I recently published a blog post about proposed revisions to the regulations governing the National Pollutant Discharge Elimination System (NPDES) program. In addition to clarifying the conditions under which a dilution allowance can be granted, EPA proposes to revise how states conduct reasonable potential determinations (e.g., Reasonable Potential Analysis, or RPA) by requiring that the determination be based on relevant qualitative or quantitative data, analyses or other valid and representative information. This is not a new requirement; however, EPA is proposing to clarify regulatory language regarding the types and quantities of data and information permitting authorities must consider when conducting a RPA.
The proposed revisions specifically address new dischargers where effluent data is not yet available. If site-specific data does not exist, permitting authorities would be required to consider other relevant data sources, such as existing monitoring data and other studies that have been conducted at similar facilities. In addition, if an applicant is in an industrial category for which EPA has developed effluent limitations guidelines, EPA has published development documents that provide detailed effluent characterization data that can be used to estimate the types and quantities of pollutants that might be discharged. (Note that the guidelines for a significant number of categories were last revised in the mid-1970’s).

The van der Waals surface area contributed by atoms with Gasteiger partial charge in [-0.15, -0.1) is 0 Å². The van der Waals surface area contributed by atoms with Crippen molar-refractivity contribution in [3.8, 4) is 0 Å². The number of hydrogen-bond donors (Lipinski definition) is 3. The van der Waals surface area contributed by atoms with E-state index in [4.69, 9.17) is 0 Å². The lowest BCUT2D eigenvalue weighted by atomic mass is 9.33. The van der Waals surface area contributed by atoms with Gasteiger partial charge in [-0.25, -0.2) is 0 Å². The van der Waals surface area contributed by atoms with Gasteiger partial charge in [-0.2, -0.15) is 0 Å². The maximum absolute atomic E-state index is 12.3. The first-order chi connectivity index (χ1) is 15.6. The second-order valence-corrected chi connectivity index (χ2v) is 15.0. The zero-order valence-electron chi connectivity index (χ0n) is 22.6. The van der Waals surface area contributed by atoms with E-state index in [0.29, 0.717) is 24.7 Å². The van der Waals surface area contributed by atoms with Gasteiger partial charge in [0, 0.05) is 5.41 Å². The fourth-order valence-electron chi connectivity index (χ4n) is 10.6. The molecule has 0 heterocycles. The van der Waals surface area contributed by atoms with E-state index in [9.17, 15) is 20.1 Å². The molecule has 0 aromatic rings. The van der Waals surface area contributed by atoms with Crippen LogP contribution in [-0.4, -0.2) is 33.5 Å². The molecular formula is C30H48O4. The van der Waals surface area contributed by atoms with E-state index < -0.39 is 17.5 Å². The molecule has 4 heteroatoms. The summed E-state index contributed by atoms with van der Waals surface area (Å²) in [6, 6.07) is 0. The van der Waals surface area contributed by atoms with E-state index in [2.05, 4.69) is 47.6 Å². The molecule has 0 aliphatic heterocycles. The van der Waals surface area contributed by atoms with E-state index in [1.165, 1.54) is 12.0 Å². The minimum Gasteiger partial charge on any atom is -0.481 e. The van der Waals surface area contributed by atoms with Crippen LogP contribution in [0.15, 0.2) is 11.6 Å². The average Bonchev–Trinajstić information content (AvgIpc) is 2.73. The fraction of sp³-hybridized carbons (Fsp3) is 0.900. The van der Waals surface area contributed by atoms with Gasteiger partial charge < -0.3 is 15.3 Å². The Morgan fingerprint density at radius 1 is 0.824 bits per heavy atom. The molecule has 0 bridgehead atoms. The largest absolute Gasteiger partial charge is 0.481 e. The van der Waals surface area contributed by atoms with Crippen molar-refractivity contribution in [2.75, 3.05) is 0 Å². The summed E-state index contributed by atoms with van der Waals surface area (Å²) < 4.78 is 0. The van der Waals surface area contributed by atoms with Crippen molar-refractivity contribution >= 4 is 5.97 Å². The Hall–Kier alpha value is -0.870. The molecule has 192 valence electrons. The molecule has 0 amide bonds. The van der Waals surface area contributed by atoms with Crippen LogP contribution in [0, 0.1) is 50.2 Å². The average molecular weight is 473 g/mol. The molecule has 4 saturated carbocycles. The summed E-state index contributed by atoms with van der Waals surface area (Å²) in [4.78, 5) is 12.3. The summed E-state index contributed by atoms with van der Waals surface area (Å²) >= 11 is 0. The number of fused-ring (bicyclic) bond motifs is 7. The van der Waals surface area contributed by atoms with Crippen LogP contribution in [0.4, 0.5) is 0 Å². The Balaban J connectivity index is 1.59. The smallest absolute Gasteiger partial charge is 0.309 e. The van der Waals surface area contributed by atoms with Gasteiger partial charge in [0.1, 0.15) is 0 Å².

In summary, this proposed revision would codify EPA’s long-standing policy and guidance that, while the permitting authority has the discretion to prioritize the importance of available and relevant data and information used in making a determination on a case-by-case basis, it may not disregard valid information that is useful in conducting a reasonable potential analysis.
This is an important change that will undoubtedly impact municipal and industrial dischargers in Kentucky. In the past, KPDES permits have specifically addressed situations where insufficient data exists (i.e. less than 5 data points). Permit conditions would generally require monitoring for the pollutants at a frequency of once per month for the first year, at the end of which a new reasonable potential analysis would be conducted. If necessary, the permit would be reopened to modify the conditions. Moving forward, the proposed revisions will ultimately restrict the situations where the applicant or permitting authority can claim that insufficient data exists.
William Shane is an Environmental Engineer at Smith Management Group. William can be reached at firstname.lastname@example.org.